Jewcy giddily presents the second in our series of Book Klatches, wherein five authors spend five days dishing over e-mail about the writing life. On Day 3, below, moderator Ed Schwarzschild asks the group whether fatherhood and great writing can coexist. From: Ed Schwarzschild To: Adam Johnson, Chris Castellani, Daniel Handler, Peter Orner It's well-past midnight on the east coast, so I'll send out this quick late night question for day 3, the kind of question I'd be asking if we were all sitting around in a dive bar, last call looming, a baseball game deep in extra innings on the tube, a few of my academicized over-workshopped inhibitions to the wind. The question, in a word, is: Kids. I hope to have kids. Can't wait, actually. But I'm also terrified. Worried about my writing. Which seems absurd to say. Just plain old scared, too, when you come right down to it. And yet. I've made the decision in my mind and, god willing, my body and the body of my beloved will do the rest. Anyhow, we're all guys here, some with kids, some hoping to have them, maybe some not sure, maybe some decided to be kid-free. Whatever. It is, as I've said, late at night. If it's too personal a question, write in about your favorite constellation or something. How do you balance writing and fatherhood? Why does the question seem different for writers/artists than for, say, investment bankers? Maybe it isn't. Fatherhood would make demands on any guy, no matter what/how many jobs he's holding down. And yet. *** From: Daniel To: Adam, Chris, Ed, Peter Here's what's funny: I don't have time to provide much of an answer to this question, because my kid woke up early and vomited all over the place. I just finished a project and my wife really needs to work, so I'm on duty. I think the main reason this question feels different for investment bankers is that there are very few investment bankers who'd cancel a day at work to care for a fluish kid. One of the downsides of writing for a living is the assumption that somehow you're not really working. It's only a few years ago that my mother stopped asking me if I could drive her to the airport—something she'd never ask her son if he were an investment banker. The boundaries between work and life are slipperier in the arts, and so having a kid, in my experience, requires getting a little stricter about what those boundaries are. And now, if you'll excuse me, I have to hold the bucket. *** From: Chris To: Adam, Daniel, Ed, Peter Daniel's absolutely right. I'm the go-to guy for my family (and some friends) because, well, I don't have a "real job" and art, unlike the stock market and brain surgery, can always wait. The only way I know how to address this is to set strict office hours, during which I don't answer my phone or email. If someone needs to reach me during that time and leaves a frustrated message, I try not to apologize and betray the internalized suspicion I have that I really *could* have answered and not lost much other than a few minutes of staring into space.
Because that's the other problem: our working hours are messy and inefficient. We don't have a to-do list we can tick through. We can't anticipate how long any "task" (i.e. an entire story, an article, even a scene or a line) can take us to write. And because most people have jobs that are *too* regimented, they not-so-secretly resent us for this. And also because we have one of the few jobs where a shot of whiskey tends to increase productivity. As for kids, my partner Michael and I have no plans to adopt or engineer some sort of elaborate surrogate implantation (as a couple of our friends just did, mixing their sperm so as not to privilege one over the other). The vast majority of our friends and siblings have kids, and we love them all dearly—I mean it!—but we see how, in many cases, the kids have sucked the passion and ambition out of the parents and replaced them with complacency and malaise. I know this sounds harsh and unfair and ungenerous; I'm exaggerating for effect to some extent, but I am also deeply sad to have "lost" so many friends in this way. Someone said that a good romantic relationship is one in which the couple is greater than the sum of its parts—together, they have more energy, more drive, more varied interests, than they did as individuals. They inspire each other. The same is true with kids. I think, for some people, having kids will compel them to write more, and better, and to use their precious time more productively. Having a kid will deepen and broaden them. But it's a risk, and it's probably worth it (how should I know? I'm going against God and Nature as it is). Again, most of my friends are just too damn tired to even contemplate these questions, and some use their kids to justify having given up on their dreams. Now I imagine *this* will be an unpopular response! Best Wishes, C ***** From: Ed To: Adam, Chris, Daniel, Peter Dude, Chris, were you using your time away from the klatch to channel my fears of fatherhood? Malaise, complacency, and losing touch with the outside world? Damn, man, and yet still I say: bring on the bucket. I haven't run the numbers, but when I start thinking of writers with kids and writers without kids, it's not clear either scenario makes lifelong passion and ambition any easier. What is clear, most days, is: a) a gut feeling b) something oddly similar to my strident teaching response–some cool folks were there to raise me and I'd like to do that unto others c) the fact that some of the fathers I most admire are living lives filled with the making of art even as they embrace the chaos of children. Didn't Fitzgerald say that writers need to be able to hold two completely opposite notions in their heads at the same time? I say, in my bolder, less fearful moments, why stop at two? Why stop at notions? *** From: Peter To: Adam, Chris, Daniel, Ed I defer to the fathers for this one, though I will say that my own father, who has a few faults, like us all, used to read my brother and me Coleridge at night. And so I recommend a little opium-induced beauty for kids everywhere.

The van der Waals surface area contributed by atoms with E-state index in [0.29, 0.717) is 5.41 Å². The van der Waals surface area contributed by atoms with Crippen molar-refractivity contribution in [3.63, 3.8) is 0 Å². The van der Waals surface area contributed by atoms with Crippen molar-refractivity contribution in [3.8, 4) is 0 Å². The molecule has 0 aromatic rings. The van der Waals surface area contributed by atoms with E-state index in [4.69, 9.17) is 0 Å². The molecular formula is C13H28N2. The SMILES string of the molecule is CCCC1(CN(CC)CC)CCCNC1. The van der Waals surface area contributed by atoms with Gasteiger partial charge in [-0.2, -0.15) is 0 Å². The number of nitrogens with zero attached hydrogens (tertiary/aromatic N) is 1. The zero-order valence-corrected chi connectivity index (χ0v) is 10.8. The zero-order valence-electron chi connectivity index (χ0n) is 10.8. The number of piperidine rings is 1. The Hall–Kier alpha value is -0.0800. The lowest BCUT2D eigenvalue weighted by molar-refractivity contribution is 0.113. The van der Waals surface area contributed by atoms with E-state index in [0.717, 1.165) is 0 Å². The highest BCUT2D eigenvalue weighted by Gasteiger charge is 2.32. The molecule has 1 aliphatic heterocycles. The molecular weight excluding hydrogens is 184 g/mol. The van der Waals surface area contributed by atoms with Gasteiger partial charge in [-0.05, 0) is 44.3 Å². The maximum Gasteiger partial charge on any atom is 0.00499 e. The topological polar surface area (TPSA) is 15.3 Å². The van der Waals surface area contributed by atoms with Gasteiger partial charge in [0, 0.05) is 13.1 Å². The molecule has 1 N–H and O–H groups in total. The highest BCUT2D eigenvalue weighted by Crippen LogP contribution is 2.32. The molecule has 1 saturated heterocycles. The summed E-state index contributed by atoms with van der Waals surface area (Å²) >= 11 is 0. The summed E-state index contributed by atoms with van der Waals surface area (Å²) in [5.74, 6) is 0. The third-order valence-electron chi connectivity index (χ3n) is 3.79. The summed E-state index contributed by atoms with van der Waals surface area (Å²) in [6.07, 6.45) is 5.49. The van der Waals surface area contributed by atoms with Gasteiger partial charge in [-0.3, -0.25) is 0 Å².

In Xanadu did Kubla Khan A stately pleasure-dome decree:
For years I thought that Kubla Khan was some freaky Jewish architect, and my father does now pretty much read exclusively Dick Francis, but back then we were a very literate household. *** Next: Should I bring my politics into my writing?